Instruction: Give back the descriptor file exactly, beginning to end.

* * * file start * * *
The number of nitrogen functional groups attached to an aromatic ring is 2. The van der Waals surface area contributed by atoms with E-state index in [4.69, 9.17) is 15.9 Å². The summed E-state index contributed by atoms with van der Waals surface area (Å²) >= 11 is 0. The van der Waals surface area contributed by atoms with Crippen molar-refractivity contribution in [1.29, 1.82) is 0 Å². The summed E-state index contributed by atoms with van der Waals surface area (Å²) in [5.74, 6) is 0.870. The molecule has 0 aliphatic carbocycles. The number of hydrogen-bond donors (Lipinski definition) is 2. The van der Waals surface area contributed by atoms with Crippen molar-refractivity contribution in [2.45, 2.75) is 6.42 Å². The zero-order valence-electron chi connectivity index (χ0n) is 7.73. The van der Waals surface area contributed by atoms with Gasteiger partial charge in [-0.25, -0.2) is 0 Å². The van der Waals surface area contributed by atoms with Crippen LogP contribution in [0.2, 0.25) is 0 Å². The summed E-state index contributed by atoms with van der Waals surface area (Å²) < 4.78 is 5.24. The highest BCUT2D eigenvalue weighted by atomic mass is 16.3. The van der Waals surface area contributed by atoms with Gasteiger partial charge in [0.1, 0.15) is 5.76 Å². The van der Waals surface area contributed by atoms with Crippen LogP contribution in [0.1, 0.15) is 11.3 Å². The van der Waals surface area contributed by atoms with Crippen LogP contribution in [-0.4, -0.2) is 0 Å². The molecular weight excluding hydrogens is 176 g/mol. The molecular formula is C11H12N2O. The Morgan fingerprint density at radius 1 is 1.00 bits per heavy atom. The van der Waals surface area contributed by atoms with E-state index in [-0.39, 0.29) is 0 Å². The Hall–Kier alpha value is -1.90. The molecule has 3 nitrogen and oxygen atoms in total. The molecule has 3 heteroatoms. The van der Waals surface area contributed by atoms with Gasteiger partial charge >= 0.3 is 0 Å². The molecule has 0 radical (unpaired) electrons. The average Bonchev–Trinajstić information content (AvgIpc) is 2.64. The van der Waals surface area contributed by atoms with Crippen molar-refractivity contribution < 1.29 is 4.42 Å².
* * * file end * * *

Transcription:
The number of nitrogen functional groups attached to an aromatic ring is 2. The van der Waals surface area contributed by atoms with E-state index in [4.69, 9.17) is 15.9 Å². The summed E-state index contributed by atoms with van der Waals surface area (Å²) >= 11 is 0. The van der Waals surface area contributed by atoms with Crippen molar-refractivity contribution in [1.29, 1.82) is 0 Å². The summed E-state index contributed by atoms with van der Waals surface area (Å²) in [5.74, 6) is 0.870. The molecule has 0 aliphatic carbocycles. The number of hydrogen-bond donors (Lipinski definition) is 2. The van der Waals surface area contributed by atoms with Crippen molar-refractivity contribution in [2.45, 2.75) is 6.42 Å². The zero-order valence-electron chi connectivity index (χ0n) is 7.73. The van der Waals surface area contributed by atoms with Gasteiger partial charge in [-0.25, -0.2) is 0 Å². The van der Waals surface area contributed by atoms with Crippen LogP contribution in [0.2, 0.25) is 0 Å². The summed E-state index contributed by atoms with van der Waals surface area (Å²) < 4.78 is 5.24. The highest BCUT2D eigenvalue weighted by atomic mass is 16.3. The van der Waals surface area contributed by atoms with Gasteiger partial charge in [0.1, 0.15) is 5.76 Å². The van der Waals surface area contributed by atoms with Crippen LogP contribution in [0.1, 0.15) is 11.3 Å². The van der Waals surface area contributed by atoms with Crippen LogP contribution in [-0.4, -0.2) is 0 Å². The molecular weight excluding hydrogens is 176 g/mol. The molecular formula is C11H12N2O. The Morgan fingerprint density at radius 1 is 1.00 bits per heavy atom. The van der Waals surface area contributed by atoms with E-state index in [-0.39, 0.29) is 0 Å². The Hall–Kier alpha value is -1.90. The molecule has 3 nitrogen and oxygen atoms in total. The molecule has 3 heteroatoms. The van der Waals surface area contributed by atoms with Gasteiger partial charge >= 0.3 is 0 Å². The molecule has 0 radical (unpaired) electrons. The average Bonchev–Trinajstić information content (AvgIpc) is 2.64. The van der Waals surface area contributed by atoms with Crippen molar-refractivity contribution < 1.29 is 4.42 Å².